When Mike Lebovitz’s parents enrolled him in a clown class at the age of 6, they couldn’t have imagined that some version of that childhood experience would become his adult reality. But that’s very much the case for stand-up comedian Mike Lebovitz, whose performing career began in that clown class at his neighborhood Jewish Community Center, in his hometown of Chicago. Something must have stuck with him, because he soon became interested in theater and improvisation. After working with illustrious troupes such as Improv Olympics and Second City, Lebovitz struck out on his own. In stand-up he has thrived, appearing at Montreal’s Just For Laughs comedy festival, The Montreux Comedy Fest and on Season 9 of NBC’s “Last Comic Standing.” He took a few minutes to call in and talk to us about his career, comedy and more.
LEO: Have your parents apologized for putting you in clown class?
Mike Lebovitz: I think my parents knew early on I wanted to be amusing people, and they thought: ‘Maybe he can get better at it.’ But it was great, we learned how to do pratfalls and take pies in the face. How to trip over your hat, tumble and stand-up with the hat back on your head.
Besides clowns, what were your earliest comedy influences?
As a kid, I was in this group called Young Shakespeare Players. It was this great organization that put on a summer program where they would produce full-length Shakespeare plays with kids who were something like 6 to 15 years old. It was sheer torture for the parents, I’m sure. But I always loved the comic characters from Shakespeare. And, then, in college I started doing improv, and it was then that I sort of learned backwards that these great comedy actors like Steve Martin and George Carlin, who had always been Rufus from ‘Bill & Ted’s Excellent Adventure,’ had started out as stand-up comedians.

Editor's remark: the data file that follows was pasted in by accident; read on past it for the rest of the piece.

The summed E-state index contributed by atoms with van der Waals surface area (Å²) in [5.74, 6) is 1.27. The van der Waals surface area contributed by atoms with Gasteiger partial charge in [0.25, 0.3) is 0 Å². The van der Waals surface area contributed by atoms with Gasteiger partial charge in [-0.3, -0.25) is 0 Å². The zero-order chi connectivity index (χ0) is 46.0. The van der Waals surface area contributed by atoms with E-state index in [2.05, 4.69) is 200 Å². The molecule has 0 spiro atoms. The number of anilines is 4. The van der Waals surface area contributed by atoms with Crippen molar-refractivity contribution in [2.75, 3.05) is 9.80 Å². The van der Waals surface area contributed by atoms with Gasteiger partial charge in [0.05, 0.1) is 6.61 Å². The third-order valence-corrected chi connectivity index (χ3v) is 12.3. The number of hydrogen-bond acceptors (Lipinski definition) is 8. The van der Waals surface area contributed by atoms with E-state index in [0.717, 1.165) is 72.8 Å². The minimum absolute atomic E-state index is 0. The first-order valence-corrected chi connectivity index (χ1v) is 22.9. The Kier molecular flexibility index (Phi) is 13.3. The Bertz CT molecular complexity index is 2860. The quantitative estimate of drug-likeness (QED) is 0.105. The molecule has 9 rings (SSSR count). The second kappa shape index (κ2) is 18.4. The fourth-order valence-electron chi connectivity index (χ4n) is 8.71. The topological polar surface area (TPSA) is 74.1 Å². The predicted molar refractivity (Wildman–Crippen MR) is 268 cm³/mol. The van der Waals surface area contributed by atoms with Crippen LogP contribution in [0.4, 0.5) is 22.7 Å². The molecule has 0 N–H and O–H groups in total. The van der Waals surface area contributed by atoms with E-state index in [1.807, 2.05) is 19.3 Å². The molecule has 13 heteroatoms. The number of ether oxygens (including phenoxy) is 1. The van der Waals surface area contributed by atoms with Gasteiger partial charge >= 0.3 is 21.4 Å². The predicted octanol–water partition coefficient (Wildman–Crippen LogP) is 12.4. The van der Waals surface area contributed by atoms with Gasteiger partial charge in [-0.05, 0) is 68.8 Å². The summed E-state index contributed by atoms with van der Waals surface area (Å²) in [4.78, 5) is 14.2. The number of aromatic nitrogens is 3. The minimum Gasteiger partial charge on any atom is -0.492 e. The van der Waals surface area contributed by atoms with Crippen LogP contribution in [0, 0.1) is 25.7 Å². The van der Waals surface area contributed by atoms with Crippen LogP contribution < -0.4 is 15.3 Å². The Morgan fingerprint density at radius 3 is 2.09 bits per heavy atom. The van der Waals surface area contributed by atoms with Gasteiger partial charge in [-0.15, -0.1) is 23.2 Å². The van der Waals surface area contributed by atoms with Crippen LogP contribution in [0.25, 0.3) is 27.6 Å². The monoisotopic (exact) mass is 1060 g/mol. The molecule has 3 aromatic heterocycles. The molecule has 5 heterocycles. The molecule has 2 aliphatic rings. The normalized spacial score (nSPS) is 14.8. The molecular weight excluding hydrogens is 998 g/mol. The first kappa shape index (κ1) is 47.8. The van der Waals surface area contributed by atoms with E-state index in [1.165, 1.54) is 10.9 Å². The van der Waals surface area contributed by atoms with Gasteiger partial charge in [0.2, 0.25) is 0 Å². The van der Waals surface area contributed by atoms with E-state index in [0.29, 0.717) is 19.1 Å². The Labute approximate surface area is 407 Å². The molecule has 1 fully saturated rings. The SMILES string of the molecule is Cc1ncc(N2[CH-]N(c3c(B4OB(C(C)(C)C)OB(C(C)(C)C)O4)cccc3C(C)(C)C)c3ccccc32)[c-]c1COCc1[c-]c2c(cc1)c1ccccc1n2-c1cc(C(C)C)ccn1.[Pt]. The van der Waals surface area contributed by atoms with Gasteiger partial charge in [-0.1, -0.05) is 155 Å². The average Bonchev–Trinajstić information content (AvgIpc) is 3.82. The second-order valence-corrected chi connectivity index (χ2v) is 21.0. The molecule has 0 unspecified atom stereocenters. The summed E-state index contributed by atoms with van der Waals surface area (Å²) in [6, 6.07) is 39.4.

You seem to shy away from the political realm in your material.
Yeah, that’s true. I did some political stuff after this last election. But yeah, I’m not up there to rant, to pander to people who agree with me, or offend those who don’t. I’m just there to have fun and be silly.
Is it sometimes hard not to just go off on something you’ve read or seen that day?
Well, it’s not like I can go on stage and pretend like I don’t know that the president is a ranting lunatic who has no soul. I mean, he’s an insane egomaniac surrounded by agents of the devil. But to me, that’s not really a political opinion. At this point that just seems like objective reality. And it’s not like the other side is any better. They are all a bunch of hypocrites. Look, I would never go up there and pretend that I don’t have the views that I do. Look around — people are idiots. That being the case, is democracy the best way to run a country? I don’t know anymore. But I don’t see it as my job to convince anyone.
A lot of your humor is self-deprecating. Do you think somewhere deep down you hate yourself?
I don’t hate myself at all. In reality, I’m more fond of myself than I ought to be, given the facts. But I just don’t want to make fun of other people. I don’t want to be mean. I’ve never been like that off stage, and I don’t want to be like that on stage. If I make fun of myself, I know I can take it. I’m not going to hurt my own feelings. I’m a big boy.